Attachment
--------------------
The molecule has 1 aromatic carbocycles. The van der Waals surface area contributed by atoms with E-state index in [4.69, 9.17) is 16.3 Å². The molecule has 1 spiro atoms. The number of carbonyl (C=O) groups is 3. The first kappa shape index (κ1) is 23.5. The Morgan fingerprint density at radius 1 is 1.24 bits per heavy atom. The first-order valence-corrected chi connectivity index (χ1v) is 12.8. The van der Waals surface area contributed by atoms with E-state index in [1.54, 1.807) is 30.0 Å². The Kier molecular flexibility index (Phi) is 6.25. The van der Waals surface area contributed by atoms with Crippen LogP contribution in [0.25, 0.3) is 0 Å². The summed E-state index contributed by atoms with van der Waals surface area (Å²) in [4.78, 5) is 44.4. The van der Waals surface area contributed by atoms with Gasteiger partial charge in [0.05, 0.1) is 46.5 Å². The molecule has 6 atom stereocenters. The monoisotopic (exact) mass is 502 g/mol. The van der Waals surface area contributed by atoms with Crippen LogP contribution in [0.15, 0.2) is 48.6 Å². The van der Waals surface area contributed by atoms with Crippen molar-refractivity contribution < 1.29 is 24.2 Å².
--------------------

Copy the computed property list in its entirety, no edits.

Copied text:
The molecule has 1 aromatic carbocycles. The van der Waals surface area contributed by atoms with E-state index in [4.69, 9.17) is 16.3 Å². The molecule has 1 spiro atoms. The number of carbonyl (C=O) groups is 3. The first kappa shape index (κ1) is 23.5. The Morgan fingerprint density at radius 1 is 1.24 bits per heavy atom. The first-order valence-corrected chi connectivity index (χ1v) is 12.8. The van der Waals surface area contributed by atoms with E-state index in [1.54, 1.807) is 30.0 Å². The Kier molecular flexibility index (Phi) is 6.25. The van der Waals surface area contributed by atoms with Crippen LogP contribution in [0.25, 0.3) is 0 Å². The summed E-state index contributed by atoms with van der Waals surface area (Å²) in [4.78, 5) is 44.4. The van der Waals surface area contributed by atoms with Gasteiger partial charge in [0.05, 0.1) is 46.5 Å². The molecule has 6 atom stereocenters. The monoisotopic (exact) mass is 502 g/mol. The van der Waals surface area contributed by atoms with Crippen LogP contribution in [0.15, 0.2) is 48.6 Å². The van der Waals surface area contributed by atoms with Crippen molar-refractivity contribution < 1.29 is 24.2 Å².